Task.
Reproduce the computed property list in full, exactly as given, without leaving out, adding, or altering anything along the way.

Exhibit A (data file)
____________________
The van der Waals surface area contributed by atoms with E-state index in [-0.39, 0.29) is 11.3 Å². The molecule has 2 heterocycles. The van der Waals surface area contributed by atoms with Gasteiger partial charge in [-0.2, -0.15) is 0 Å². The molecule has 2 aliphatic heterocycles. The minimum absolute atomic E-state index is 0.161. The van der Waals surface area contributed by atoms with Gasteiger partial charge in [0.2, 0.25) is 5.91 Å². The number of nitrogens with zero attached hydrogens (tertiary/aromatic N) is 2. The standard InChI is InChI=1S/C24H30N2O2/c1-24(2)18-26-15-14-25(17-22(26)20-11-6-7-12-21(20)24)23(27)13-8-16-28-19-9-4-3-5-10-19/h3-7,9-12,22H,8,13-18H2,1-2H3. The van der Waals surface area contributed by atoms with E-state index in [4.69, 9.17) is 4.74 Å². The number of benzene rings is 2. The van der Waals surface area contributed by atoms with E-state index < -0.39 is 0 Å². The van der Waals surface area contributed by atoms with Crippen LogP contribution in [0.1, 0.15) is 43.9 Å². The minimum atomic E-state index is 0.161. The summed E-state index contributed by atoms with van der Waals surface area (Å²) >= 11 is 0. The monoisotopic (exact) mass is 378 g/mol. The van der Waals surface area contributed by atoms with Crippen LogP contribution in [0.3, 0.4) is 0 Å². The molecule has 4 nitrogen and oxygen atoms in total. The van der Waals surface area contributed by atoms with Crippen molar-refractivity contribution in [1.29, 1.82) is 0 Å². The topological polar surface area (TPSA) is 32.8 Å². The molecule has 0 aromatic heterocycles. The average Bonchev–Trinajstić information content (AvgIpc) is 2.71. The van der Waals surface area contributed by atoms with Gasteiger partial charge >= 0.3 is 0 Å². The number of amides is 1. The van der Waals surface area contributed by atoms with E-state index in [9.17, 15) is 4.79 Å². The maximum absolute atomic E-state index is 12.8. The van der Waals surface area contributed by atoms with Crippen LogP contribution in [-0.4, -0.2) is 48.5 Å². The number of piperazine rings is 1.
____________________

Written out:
The van der Waals surface area contributed by atoms with E-state index in [-0.39, 0.29) is 11.3 Å². The molecule has 2 heterocycles. The van der Waals surface area contributed by atoms with Gasteiger partial charge in [-0.2, -0.15) is 0 Å². The molecule has 2 aliphatic heterocycles. The minimum absolute atomic E-state index is 0.161. The van der Waals surface area contributed by atoms with Gasteiger partial charge in [0.2, 0.25) is 5.91 Å². The number of nitrogens with zero attached hydrogens (tertiary/aromatic N) is 2. The standard InChI is InChI=1S/C24H30N2O2/c1-24(2)18-26-15-14-25(17-22(26)20-11-6-7-12-21(20)24)23(27)13-8-16-28-19-9-4-3-5-10-19/h3-7,9-12,22H,8,13-18H2,1-2H3. The van der Waals surface area contributed by atoms with E-state index in [4.69, 9.17) is 4.74 Å². The number of benzene rings is 2. The van der Waals surface area contributed by atoms with E-state index < -0.39 is 0 Å². The van der Waals surface area contributed by atoms with Crippen LogP contribution in [0.1, 0.15) is 43.9 Å². The minimum atomic E-state index is 0.161. The summed E-state index contributed by atoms with van der Waals surface area (Å²) >= 11 is 0. The monoisotopic (exact) mass is 378 g/mol. The van der Waals surface area contributed by atoms with Crippen LogP contribution in [0.3, 0.4) is 0 Å². The molecule has 4 nitrogen and oxygen atoms in total. The van der Waals surface area contributed by atoms with Crippen molar-refractivity contribution in [1.29, 1.82) is 0 Å². The topological polar surface area (TPSA) is 32.8 Å². The molecule has 0 aromatic heterocycles. The average Bonchev–Trinajstić information content (AvgIpc) is 2.71. The van der Waals surface area contributed by atoms with Gasteiger partial charge >= 0.3 is 0 Å². The number of amides is 1. The van der Waals surface area contributed by atoms with E-state index in [9.17, 15) is 4.79 Å². The maximum absolute atomic E-state index is 12.8. The van der Waals surface area contributed by atoms with Crippen LogP contribution in [-0.4, -0.2) is 48.5 Å². The number of piperazine rings is 1.